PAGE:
26974682252_c6f0221c9fMy buddy Gene, an American who has lived in Italy three times, makes the case that Italians have “basically perfected the art of the meal.” This may sound like hyperbole but it rings true to my ears.
One premise of Gene’s argument is the idea that Italian food and Italian wine, when paired well together, can lift your meal to a whole new level.
Let’s call that item number one on the list of things I like about Italian wine: It makes your Italian food better. Simple as that.
Sure, the same can be true of other national cuisines and their wines. But if you eat Italian food as often as I do…
Actually, allow me to illustrate why I think it’s a pretty great idea to try to pair Italian food with Italian wine, whenever possible.
There we were, just last night, at a traditional restaurant in Rome. I ordered Rigatoni all’Amatriciana and Coda alla Vaccinara (oxtail), both of which have rich and salty tomato-based sauces.
The wines on the table: 2010 Frank Cornelissen Etna Rosso “Contadino,” purchased for 20 Euros; and a 2013 Hubert Ligner Morey St. Denis, 48 Euros.
The Contadino had an element of natural funk to it, but the wine was well-integrated and complex, with its earthiness, fruit and minerality all coming together on a long, slightly bitter finish. Best of all, it retained its expressiveness when paired with the two dishes, and added a new flavor dimension to both.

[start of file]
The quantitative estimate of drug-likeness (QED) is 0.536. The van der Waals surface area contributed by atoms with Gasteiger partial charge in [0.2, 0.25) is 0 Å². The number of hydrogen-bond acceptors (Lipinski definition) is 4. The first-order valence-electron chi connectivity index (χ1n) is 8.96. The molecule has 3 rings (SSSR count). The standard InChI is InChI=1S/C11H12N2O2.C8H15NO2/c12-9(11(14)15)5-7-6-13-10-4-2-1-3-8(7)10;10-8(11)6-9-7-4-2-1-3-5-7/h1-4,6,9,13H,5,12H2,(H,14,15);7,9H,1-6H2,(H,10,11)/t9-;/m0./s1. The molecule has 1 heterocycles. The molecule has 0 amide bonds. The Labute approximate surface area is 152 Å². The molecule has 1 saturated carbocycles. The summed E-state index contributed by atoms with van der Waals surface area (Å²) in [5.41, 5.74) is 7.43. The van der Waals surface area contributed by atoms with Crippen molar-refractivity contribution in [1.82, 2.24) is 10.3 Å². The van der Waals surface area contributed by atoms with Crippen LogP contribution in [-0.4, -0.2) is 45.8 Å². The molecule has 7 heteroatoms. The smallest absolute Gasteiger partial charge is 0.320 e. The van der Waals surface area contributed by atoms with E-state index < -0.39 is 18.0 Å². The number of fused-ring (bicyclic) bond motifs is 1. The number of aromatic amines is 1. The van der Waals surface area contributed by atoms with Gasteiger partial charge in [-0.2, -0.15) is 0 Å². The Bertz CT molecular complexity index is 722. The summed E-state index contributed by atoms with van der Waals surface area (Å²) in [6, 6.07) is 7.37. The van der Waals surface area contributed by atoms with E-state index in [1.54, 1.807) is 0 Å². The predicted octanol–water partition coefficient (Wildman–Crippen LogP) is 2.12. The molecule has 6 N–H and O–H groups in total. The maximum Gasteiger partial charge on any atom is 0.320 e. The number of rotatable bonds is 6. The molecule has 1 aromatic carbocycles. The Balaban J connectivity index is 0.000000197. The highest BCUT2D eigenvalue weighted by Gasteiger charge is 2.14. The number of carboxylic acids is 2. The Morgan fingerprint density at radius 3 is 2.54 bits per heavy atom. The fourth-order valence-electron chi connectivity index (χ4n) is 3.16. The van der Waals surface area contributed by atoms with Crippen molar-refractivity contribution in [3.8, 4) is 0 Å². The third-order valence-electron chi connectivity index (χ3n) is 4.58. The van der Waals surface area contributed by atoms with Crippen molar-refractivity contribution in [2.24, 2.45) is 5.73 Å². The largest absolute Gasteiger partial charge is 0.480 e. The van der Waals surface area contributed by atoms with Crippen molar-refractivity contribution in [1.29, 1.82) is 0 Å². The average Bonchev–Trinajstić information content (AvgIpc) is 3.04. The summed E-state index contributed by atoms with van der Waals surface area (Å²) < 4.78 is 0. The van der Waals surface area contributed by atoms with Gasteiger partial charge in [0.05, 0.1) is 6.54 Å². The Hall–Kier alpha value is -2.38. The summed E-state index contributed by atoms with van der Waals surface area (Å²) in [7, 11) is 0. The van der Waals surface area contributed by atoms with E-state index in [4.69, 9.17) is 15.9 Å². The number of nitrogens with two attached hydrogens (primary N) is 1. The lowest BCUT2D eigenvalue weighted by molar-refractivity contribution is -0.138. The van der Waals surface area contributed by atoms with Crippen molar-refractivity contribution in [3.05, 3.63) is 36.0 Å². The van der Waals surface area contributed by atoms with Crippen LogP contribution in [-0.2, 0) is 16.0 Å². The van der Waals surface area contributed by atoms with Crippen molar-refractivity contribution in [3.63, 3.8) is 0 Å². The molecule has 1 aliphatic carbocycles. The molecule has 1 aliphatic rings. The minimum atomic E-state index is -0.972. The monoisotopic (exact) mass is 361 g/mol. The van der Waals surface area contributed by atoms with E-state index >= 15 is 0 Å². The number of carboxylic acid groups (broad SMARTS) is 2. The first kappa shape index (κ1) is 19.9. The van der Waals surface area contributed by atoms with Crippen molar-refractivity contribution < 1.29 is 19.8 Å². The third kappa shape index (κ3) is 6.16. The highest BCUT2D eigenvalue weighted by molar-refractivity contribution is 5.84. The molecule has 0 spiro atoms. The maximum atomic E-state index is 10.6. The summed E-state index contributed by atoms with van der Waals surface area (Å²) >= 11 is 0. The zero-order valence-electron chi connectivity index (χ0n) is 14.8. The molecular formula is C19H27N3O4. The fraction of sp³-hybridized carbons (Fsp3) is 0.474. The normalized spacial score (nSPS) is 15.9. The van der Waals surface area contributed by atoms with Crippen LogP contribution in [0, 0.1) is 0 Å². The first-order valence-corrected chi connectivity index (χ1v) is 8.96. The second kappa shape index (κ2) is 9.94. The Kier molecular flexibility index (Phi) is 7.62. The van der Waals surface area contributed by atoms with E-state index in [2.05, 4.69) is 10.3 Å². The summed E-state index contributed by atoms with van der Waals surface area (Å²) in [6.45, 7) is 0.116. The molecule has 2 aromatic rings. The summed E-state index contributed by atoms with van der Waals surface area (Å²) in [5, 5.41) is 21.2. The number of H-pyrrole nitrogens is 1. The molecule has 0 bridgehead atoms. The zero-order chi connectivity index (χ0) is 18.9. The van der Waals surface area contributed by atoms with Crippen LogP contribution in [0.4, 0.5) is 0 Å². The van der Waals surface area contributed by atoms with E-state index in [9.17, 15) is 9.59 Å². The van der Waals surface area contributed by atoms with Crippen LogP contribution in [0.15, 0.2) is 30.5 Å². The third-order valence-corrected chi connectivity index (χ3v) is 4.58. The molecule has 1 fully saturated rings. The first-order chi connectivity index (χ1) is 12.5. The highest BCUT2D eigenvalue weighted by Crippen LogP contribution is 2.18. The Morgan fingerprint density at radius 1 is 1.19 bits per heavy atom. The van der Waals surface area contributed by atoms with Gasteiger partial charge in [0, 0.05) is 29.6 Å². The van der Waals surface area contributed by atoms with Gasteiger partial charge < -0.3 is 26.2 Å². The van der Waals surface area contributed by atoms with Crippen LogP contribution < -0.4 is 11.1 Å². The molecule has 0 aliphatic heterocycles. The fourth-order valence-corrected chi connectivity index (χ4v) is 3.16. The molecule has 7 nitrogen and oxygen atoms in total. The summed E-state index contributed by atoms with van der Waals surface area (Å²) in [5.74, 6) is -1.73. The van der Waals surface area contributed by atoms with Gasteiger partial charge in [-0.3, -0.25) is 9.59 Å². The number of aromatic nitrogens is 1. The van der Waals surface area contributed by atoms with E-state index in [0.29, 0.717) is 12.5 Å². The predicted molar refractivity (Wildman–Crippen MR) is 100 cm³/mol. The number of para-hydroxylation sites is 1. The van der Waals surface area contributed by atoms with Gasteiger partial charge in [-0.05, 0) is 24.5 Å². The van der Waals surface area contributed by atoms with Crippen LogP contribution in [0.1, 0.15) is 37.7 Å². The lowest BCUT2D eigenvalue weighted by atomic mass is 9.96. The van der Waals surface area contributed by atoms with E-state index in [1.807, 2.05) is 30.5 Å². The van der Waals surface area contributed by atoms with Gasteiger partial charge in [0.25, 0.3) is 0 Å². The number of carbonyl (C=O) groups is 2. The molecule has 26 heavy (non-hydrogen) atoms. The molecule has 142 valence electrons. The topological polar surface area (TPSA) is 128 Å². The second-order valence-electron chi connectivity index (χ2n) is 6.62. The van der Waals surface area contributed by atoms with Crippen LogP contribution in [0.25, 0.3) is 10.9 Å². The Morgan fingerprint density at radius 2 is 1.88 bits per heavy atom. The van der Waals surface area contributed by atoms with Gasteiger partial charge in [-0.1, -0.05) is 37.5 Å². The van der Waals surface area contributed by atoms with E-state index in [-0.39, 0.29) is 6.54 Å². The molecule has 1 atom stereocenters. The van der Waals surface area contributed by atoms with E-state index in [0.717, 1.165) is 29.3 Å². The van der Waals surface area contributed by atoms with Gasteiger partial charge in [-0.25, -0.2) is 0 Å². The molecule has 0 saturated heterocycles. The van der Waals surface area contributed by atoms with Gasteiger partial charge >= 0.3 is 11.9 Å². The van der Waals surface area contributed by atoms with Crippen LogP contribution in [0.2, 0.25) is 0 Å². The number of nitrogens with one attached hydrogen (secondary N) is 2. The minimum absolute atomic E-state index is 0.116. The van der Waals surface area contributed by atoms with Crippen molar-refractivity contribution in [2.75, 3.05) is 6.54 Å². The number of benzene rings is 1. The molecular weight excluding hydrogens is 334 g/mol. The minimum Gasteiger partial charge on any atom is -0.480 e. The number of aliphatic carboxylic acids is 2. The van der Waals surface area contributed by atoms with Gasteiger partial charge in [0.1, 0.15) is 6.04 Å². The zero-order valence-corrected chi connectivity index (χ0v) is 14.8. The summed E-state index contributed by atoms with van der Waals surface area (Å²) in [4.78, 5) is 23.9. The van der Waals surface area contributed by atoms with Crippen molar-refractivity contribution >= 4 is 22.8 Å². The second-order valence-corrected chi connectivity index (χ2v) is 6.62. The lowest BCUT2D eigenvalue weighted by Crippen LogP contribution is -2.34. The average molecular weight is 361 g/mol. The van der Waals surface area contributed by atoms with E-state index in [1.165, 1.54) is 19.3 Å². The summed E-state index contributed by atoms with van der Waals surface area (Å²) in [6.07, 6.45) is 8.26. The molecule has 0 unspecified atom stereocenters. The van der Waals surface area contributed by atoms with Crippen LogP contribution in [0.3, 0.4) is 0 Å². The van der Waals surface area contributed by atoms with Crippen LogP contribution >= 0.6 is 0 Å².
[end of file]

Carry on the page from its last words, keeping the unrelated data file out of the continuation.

As for the otherwise excellent Lignier red Burgundy, it was oaky and sweet with the Amatriciana, and was only slightly better with the oxtail. I know better than to pair the red-sauced dishes with a mature Burgundy, but I thought a 2013, with its fruity, youthful vigor, might stand a chance. No such luck.
One friend had a breaded lamb dish (Abbacchio Panato,) and while it fared much better with the Burgundy, it too favored and improved the Etna Rosso “Contadino.”
Granted, these three pairing samples do not a conclusive scientific study make. But you get the idea. Can anyone name an Italian dish that shows its best form with a non-Italian wine? I’m not even joking; I need to know these things.
Item number two on my list of good things about Italian wine culture: The way you are treated at wineries in Italy. Has anyone else visited an Italian wine producer and left feeling like their family temporarily adopted you during the tasting? The generosity and warmth you encounter in Italian wine country is really something special. I’ve had great visits in the U.S., France, Spain, Germany, Australia, etc., but probably nine of my ten most memorable winery visits were in Italy.
Item number three: That you can still find affordable wine list options at most restaurants in Italy. Even in Rome, there are many restaurants where the mark-up is less than 50% over retail. Last night for example, we found two very interesting Italian white wines on the list and paid less than 20 euros a bottle. When was the last time that’s been possible in the U.S.? 1985?
Okay, those are my first few salvos, the things I like about Italian wine culture. I’ve got a few more in mind. Soon enough I’ll get to the things I don’t like. It’s a shorter list of course. In the meantime, what have I overlooked that’s great about Italian wine?

What I Like About Italian Wine Culture, Part One

About The Author
- Christopher MacLean is a wine junkie living in Washington, DC. He was recently stationed in Rome for almost 4 years, and he’s moving back in 2017. He wrote a Master’s thesis on the politics of the French wine industry, works at a wine store on Saturdays, and spends much of his free time organizing wine tastings and events. Chris has been lucky enough to live in Germany, Spain, Italy, and California, which meant many winery visits and travel to most of the world’s major wine regions. It’s fair to say that he’s obsessed with all things wine.

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